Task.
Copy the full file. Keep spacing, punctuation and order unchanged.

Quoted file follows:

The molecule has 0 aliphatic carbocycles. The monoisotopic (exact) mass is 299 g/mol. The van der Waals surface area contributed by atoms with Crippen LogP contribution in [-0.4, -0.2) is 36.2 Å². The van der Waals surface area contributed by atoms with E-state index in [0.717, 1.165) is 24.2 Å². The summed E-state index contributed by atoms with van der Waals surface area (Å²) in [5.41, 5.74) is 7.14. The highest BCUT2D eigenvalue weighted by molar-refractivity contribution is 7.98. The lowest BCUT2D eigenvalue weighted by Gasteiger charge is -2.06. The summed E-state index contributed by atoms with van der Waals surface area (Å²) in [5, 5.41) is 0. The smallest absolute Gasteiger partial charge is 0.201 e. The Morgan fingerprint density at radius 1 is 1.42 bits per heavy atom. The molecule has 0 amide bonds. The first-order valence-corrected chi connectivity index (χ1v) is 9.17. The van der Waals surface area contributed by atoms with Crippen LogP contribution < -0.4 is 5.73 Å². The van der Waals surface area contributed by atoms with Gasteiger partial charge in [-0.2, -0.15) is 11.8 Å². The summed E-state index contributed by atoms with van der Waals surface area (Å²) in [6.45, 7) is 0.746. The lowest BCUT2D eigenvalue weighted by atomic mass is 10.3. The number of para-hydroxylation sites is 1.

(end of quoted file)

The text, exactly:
The molecule has 0 aliphatic carbocycles. The monoisotopic (exact) mass is 299 g/mol. The van der Waals surface area contributed by atoms with Crippen LogP contribution in [-0.4, -0.2) is 36.2 Å². The van der Waals surface area contributed by atoms with E-state index in [0.717, 1.165) is 24.2 Å². The summed E-state index contributed by atoms with van der Waals surface area (Å²) in [5.41, 5.74) is 7.14. The highest BCUT2D eigenvalue weighted by molar-refractivity contribution is 7.98. The lowest BCUT2D eigenvalue weighted by Gasteiger charge is -2.06. The summed E-state index contributed by atoms with van der Waals surface area (Å²) in [5, 5.41) is 0. The smallest absolute Gasteiger partial charge is 0.201 e. The Morgan fingerprint density at radius 1 is 1.42 bits per heavy atom. The molecule has 0 amide bonds. The first-order valence-corrected chi connectivity index (χ1v) is 9.17. The van der Waals surface area contributed by atoms with Crippen LogP contribution < -0.4 is 5.73 Å². The van der Waals surface area contributed by atoms with Gasteiger partial charge in [-0.2, -0.15) is 11.8 Å². The summed E-state index contributed by atoms with van der Waals surface area (Å²) in [6.45, 7) is 0.746. The lowest BCUT2D eigenvalue weighted by atomic mass is 10.3. The number of para-hydroxylation sites is 1.